Schools tend to have groups of students or cliques. These groups tend to hang out and communicate almost exclusively with those in their group. To extinguish themselves, they usually wear similar clothing. This not only acts to include others of same interest but excludes others. If students had uniforms, then there wouldn't be a visual barrier to say who you can and can't talk to. To find out if someone had similar interest, you would actually have to speak with them. This would cause social interaction among all groups. Kids that would normally never be seen speaking with each other might now find some common interests.
Sure, you'll never have to worry about dress code, but schooling extends all the way until the individual is eighteen in most circumstances. Asking an eighteen year old, much less a sixteen year old, to wear the same thing day in and day out in Western culture is a sisyphean ordeal. They're gonna hate it nigh universally. Everybody wants their band tees. In a world where the only truly differentiating factor that the adults they interact care with care about is their ID and grade, it's important to allow the social space needed for a human to stay mentally healthy. Uniforms don't destroy that entirely, but they do restrict it.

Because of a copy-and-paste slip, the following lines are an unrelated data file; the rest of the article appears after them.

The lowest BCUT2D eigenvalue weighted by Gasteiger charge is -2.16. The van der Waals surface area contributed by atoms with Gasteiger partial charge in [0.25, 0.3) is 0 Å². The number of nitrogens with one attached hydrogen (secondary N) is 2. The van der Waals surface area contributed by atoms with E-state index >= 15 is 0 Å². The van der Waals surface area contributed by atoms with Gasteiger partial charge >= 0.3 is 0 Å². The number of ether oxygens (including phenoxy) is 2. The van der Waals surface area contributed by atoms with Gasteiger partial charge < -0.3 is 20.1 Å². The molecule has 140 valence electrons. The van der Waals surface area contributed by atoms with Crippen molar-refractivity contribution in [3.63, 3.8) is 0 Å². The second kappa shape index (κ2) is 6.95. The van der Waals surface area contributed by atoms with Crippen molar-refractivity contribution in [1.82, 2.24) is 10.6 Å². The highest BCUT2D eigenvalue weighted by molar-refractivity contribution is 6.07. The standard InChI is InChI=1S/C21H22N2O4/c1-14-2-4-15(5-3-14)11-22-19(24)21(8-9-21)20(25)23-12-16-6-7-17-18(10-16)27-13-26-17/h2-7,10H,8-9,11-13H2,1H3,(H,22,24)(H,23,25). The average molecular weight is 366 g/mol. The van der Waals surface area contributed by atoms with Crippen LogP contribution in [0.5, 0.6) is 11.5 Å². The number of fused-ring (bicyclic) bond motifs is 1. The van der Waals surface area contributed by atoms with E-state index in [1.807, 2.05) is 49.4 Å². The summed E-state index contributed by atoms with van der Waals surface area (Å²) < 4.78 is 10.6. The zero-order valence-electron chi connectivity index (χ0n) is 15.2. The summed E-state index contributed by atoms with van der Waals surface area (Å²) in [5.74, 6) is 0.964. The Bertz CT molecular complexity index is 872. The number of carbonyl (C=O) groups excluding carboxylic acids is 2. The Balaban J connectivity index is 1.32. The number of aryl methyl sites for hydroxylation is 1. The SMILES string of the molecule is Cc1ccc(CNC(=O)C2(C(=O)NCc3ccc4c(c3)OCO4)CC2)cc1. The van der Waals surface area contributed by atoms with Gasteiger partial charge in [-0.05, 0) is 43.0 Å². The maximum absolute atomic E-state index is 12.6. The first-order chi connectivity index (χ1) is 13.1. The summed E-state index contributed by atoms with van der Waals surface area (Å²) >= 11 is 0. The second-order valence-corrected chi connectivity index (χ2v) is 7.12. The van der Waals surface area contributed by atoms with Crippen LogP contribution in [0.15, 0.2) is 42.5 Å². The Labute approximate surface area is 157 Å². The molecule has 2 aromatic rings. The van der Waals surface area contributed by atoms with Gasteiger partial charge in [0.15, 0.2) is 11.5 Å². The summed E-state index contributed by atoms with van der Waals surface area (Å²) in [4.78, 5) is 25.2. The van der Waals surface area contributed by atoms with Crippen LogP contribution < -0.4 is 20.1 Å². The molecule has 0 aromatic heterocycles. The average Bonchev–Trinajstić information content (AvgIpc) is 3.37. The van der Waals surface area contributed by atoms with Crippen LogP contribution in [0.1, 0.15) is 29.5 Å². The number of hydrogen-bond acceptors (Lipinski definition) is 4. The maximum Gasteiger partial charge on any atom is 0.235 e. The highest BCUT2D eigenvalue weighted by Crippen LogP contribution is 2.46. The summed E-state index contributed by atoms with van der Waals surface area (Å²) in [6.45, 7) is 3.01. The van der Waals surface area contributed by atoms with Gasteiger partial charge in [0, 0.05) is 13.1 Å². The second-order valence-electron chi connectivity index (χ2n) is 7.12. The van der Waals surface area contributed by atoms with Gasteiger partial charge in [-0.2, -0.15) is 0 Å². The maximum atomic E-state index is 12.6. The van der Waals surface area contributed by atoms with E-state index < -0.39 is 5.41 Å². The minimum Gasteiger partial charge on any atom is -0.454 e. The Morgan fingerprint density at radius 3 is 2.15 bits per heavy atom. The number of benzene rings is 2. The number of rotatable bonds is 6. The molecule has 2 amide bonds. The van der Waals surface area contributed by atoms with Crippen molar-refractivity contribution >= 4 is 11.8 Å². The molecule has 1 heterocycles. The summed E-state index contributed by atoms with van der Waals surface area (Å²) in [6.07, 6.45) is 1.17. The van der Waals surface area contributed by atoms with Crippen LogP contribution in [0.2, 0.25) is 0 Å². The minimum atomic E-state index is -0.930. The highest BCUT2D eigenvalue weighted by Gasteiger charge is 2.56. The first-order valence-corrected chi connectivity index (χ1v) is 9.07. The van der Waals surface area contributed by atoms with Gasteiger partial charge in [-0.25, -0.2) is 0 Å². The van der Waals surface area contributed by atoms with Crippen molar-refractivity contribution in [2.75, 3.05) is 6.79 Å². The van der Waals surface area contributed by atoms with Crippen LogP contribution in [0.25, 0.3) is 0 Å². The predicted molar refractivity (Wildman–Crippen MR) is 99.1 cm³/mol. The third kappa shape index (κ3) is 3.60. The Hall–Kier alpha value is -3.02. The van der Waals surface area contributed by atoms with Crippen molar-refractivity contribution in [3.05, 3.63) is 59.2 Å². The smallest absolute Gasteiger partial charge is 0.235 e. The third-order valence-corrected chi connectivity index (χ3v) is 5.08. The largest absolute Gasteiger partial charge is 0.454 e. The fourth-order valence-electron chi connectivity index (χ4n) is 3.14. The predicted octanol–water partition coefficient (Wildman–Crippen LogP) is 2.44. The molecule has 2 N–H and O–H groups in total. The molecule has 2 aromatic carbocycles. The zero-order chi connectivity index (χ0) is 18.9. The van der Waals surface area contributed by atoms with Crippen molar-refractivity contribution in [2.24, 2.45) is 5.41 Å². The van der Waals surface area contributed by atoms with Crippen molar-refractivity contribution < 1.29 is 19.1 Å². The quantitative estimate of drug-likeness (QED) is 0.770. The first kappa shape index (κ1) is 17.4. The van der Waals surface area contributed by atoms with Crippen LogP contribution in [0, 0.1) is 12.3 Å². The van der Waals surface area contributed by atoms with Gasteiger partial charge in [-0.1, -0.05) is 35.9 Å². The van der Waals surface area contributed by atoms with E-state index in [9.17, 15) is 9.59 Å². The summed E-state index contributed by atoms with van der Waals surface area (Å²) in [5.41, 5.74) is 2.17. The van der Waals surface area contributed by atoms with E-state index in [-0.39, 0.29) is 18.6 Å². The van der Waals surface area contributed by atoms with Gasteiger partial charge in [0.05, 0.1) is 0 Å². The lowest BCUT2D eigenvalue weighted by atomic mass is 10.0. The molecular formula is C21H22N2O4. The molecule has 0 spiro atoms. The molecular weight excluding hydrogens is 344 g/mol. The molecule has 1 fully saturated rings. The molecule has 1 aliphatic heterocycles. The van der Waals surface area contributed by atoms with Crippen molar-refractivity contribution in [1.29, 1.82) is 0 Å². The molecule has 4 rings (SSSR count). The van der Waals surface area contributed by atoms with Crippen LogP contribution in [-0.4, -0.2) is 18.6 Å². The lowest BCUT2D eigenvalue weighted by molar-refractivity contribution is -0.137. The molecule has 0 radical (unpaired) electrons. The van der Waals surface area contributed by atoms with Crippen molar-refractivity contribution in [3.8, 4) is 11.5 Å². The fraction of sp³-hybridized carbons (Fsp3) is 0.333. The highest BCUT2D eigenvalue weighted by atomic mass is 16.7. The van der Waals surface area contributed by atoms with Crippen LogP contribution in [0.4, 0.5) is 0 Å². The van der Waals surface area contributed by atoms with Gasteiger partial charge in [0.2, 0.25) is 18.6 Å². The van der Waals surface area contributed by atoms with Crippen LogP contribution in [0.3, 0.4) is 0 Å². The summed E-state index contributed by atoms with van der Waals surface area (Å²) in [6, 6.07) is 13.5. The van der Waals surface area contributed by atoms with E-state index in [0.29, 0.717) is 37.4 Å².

It's also inconvenient. I never got caught up on what to wear in gradeschool, anecdotally, but I did quite often find myself out of available clothes. I had AWFUL laundry habits and even the uniforms that were required, physical education, didn't get the treatment they deserved (gross). It's hard to say if being forced to wear the same of, say, two rotating uniforms would have forced me into a new habit of being better with laundry, but it certainly would have been more expensive at the laundromat if it had.